You are not required to include information about your GPA or class standing on your résumé. If, however, you do decide to include it, be sure it is correct. Employers routinely call the Law School Registrar's Office asking for confirmation that a law student's GPA or class standing as represented on the student's résumé is accurate. The Registrar is not free to release information about your GPA or class standing to a third party, but does either "confirm" or "not confirm" any information the student has provided to the employer. It is critical, therefore, that you not make mistakes in calculating your GPA, since an employer might assume that your mistake was not just a reflection of your life-long difficulties with math, but a misrepresentation. If you want to be certain that your GPA is correct, you may email the Registrar at firstname.lastname@example.org to verify your computations.
Official transcripts are available from the Office of the Registrar online at http://ordertranscript.wisc.edu. There is a charge of $10.00 per official transcript.
You can have a copy of your unofficial transcript, known as your Student Record, emailed to you from your "My UW" account. A demonstration video shows on the university Registrar's website shows how to do this: http://registrar.wisc.edu/isis_helpdocs/studentrecords_demos/RequestMyStudentRecord/RequestMyStudentRecord.htm
Students who have previously attended the University of Wisconsin-Madison have the option of requesting from the Law School Registrar a Law School-produced course history report. Such a report will contain information with respect to courses, credits, and grades from a student’s current matriculation period (i.e., Law School courses), but will not contain information from a previous matriculation (e.g., when the law student was an undergraduate). See the Law School Registrar (Room 5107) for details. Only timely requests will be honored.
This section addresses briefly grading issues important for (1) UW
Law students studying abroad or visiting at another US law school, as
well as (2) law students visiting at UW Law School from other law
(1) UW Law students studying abroad or visiting at another US law school:
UW Law students should keep in mind that the Law School cannot award credit for work either done abroad or at another US law school until appropriate documentation has been forwarded to the UW Law School by the other institution. If the other institution is late processing or providing official documentation of completed work, this is generally beyond the control of the UW Law School. It is in the UW Law student’s interest to ensure that the other institution knows where and when to send official documentation. Studying abroad or visiting at another US law school in the final semester of law study might mean, in the event that the institution is late reporting documentation to the UW Law School, that your degree will be conferred in August, not May (or, for would-be December grads, in May and not December). Moreover, the possible inability of UW Law School to certify the completion of JD requirements may mean that one will not be eligible, for example, to sit for a bar exam in July.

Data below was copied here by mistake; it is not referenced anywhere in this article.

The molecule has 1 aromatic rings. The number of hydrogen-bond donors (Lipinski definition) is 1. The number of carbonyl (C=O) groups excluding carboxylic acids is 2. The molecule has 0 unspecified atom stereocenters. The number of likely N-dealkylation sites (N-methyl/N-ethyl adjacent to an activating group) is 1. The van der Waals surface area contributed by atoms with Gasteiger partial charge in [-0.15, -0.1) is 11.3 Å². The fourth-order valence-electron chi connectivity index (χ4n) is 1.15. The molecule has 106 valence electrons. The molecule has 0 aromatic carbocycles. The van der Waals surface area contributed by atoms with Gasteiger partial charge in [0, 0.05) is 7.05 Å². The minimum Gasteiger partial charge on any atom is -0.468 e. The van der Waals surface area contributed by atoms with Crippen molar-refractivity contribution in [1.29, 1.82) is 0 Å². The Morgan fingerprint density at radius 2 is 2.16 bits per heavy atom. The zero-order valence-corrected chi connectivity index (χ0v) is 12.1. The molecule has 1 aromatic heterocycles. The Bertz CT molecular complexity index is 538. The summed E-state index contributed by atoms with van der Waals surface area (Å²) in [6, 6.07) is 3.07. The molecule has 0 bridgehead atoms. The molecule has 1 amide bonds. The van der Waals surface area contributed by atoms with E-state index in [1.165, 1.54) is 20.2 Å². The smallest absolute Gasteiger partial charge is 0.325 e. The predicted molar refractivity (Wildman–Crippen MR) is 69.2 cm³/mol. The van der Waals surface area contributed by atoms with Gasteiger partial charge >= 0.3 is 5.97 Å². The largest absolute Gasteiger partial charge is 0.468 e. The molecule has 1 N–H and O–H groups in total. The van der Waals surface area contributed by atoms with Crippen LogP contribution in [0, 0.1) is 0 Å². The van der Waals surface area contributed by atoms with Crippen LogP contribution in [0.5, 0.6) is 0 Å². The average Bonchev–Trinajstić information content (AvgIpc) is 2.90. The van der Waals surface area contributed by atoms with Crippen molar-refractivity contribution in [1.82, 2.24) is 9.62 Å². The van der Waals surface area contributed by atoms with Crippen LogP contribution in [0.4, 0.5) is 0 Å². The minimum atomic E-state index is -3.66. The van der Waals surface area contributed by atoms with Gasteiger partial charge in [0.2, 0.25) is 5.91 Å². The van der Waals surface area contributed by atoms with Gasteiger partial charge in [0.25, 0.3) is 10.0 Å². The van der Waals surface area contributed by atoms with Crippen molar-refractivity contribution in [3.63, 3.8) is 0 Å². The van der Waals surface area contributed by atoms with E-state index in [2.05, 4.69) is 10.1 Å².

UW Law School students are strongly cautioned that studying abroad
or visiting at another US law school in the final semester of law
studies can lead to difficulties: sometimes the status of the J.D.
degree course work and certification of Diploma Privilege eligibility
can be put in doubt as a result of the student’s absence. All students
are strongly urged to complete an audit of needed course work with the
Law School Registrar prior to studying abroad or visiting at another
If you believe that courses you are taking at another law school may meet either UW Law School J.D. degree or Wisconsin Diploma Privilege requirements, you should contact the Law School Registrar; be prepared to provide relevant course information, such as a detailed course description and/or syllabus. (Be aware, for instance, that at many American law schools, the course “Civil Procedure II” actually is much closer to the UW Law School’s Civil Procedure I course than our Civ. Pro. II.)
Finally, remember that to receive credit for study abroad or work at
another law school, you must receive at least a “C” in the course(s);
any grades earned are not factored into one’s UW Law School GPA.
(2) Law students visiting at UW Law School from other law schools:
Law students visiting at UW Law School often need to provide grade information to their home schools in advance of the UW Law School deadline for submission of grades. This is especially true for students who are visiting at UW in their final semester of law studies. Consequently, please note that it is the visiting student’s responsibility to inform his/her instructors and the UW Law School Registrar of any need to have grades reported early to his/her home school.
Instructors should be informed of this need well in advance of any final exam, paper, etc.